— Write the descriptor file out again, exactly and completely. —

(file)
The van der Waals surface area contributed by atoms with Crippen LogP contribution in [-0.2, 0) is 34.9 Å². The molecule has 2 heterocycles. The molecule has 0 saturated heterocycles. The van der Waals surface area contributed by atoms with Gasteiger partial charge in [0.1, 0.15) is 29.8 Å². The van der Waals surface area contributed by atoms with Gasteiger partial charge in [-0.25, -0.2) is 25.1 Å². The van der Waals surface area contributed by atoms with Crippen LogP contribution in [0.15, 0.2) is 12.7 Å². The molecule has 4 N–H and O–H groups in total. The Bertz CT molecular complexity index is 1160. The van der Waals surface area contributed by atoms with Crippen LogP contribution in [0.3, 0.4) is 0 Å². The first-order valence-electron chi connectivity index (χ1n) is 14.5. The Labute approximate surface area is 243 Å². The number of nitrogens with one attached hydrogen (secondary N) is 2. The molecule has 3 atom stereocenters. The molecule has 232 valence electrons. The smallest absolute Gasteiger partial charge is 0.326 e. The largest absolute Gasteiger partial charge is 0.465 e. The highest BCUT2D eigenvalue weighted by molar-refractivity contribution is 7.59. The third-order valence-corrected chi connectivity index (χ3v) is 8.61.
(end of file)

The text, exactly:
The van der Waals surface area contributed by atoms with Crippen LogP contribution in [-0.2, 0) is 34.9 Å². The molecule has 2 heterocycles. The molecule has 0 saturated heterocycles. The van der Waals surface area contributed by atoms with Gasteiger partial charge in [0.1, 0.15) is 29.8 Å². The van der Waals surface area contributed by atoms with Gasteiger partial charge in [-0.25, -0.2) is 25.1 Å². The van der Waals surface area contributed by atoms with Crippen LogP contribution in [0.15, 0.2) is 12.7 Å². The molecule has 4 N–H and O–H groups in total. The Bertz CT molecular complexity index is 1160. The van der Waals surface area contributed by atoms with Crippen LogP contribution in [0.3, 0.4) is 0 Å². The first-order valence-electron chi connectivity index (χ1n) is 14.5. The Labute approximate surface area is 243 Å². The number of nitrogens with one attached hydrogen (secondary N) is 2. The molecule has 3 atom stereocenters. The molecule has 232 valence electrons. The smallest absolute Gasteiger partial charge is 0.326 e. The largest absolute Gasteiger partial charge is 0.465 e. The highest BCUT2D eigenvalue weighted by molar-refractivity contribution is 7.59. The third-order valence-corrected chi connectivity index (χ3v) is 8.61.